What is good service? When guest expectations are low, and we exceed them . . . not too exciting. But when guest expectations are high, and we manage to do even better, then we have accomplished something.
The power to make your own decisions. The ability to act despite all odds when you know you are right. The ability to stand apart from others when your convictions are more important than your popularity.
A good friend in Michigan announced the very recent passing of his father. I never met his father, but the son, my friend, is someone with whom I have spent time discussing things professionally and also passing time as we solved the world’s problems. The man was in his mid-nineties and a World War II veteran. A year has passed since I received a similar announcement from another friend in New York. In the latter case, I had met her father once, and we had dined together, having had a great, enjoyable and memorable evening.
Derek DelGaudio’s In & Of Itself is a film I can't explain. I believe it is one of the most poignant, emotionally moving, and challenging minutes I have spent. I have watched it three times in its entirety. Each time I go away feeling something inside of me has changed. And it has. I just can't explain it. I would encourage you to take that journey yourself. Turn your cell phone off and any other distractions. Turn off your inner dialogue and let the film flow to you.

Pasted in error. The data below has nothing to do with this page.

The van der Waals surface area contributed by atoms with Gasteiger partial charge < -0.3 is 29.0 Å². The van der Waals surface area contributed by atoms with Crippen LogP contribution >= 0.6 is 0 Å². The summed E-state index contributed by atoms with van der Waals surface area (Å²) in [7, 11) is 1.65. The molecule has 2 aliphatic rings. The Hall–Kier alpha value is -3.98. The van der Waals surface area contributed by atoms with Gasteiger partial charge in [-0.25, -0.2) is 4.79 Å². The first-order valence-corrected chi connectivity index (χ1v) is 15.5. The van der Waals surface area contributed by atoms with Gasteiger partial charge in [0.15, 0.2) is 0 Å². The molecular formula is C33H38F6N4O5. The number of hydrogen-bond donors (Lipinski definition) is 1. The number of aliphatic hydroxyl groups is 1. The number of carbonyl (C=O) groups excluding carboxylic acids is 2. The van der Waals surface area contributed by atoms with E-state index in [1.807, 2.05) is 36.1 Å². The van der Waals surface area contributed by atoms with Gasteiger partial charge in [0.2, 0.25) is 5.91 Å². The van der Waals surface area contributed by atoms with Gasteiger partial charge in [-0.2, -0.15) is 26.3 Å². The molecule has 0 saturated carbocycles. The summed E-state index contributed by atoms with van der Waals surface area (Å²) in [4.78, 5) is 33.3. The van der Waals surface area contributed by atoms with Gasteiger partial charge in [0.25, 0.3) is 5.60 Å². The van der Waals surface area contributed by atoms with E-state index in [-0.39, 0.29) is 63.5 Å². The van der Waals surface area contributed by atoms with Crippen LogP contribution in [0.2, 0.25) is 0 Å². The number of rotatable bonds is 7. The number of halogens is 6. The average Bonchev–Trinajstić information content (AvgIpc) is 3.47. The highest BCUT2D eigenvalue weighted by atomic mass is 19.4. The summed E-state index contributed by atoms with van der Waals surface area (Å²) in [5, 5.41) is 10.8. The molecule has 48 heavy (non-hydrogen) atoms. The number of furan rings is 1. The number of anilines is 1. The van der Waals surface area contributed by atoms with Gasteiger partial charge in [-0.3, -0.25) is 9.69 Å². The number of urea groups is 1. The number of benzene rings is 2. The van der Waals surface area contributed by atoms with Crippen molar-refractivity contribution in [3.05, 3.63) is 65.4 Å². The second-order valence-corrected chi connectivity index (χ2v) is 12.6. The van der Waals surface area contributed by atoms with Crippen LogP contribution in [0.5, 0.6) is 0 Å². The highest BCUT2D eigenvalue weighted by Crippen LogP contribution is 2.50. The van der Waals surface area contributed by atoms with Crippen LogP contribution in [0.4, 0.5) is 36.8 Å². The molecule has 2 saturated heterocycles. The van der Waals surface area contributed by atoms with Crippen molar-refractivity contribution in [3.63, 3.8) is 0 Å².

The gently sloping hills of Arlington National Cemetery overlook the nation’s capital. From this vantage point, thousands of soldiers, sailors, airmen and marines look across the Potomac River in formation. It is as if in their passing, they continue to look over us and the country because it is their legacy. Here, colonels are among corporals and privates among generals. Alas, they have come together for their final rest. Some served for a short time while others did so for a lifetime. But now, time is irrelevant as we salute them, pay respect to their deeds forever as they have arrived for their final rest.
A quick search indicates that slaves may have been brought to North America in the 1500s. Other sources point to the early 1600s. It is safe to say that slaves were brought to North America over 400 years ago.
As Black History month nears its end, we should all think about how patient, tolerant, and forgiving the African-American community has been toward this country and its political leaders throughout this country’s history.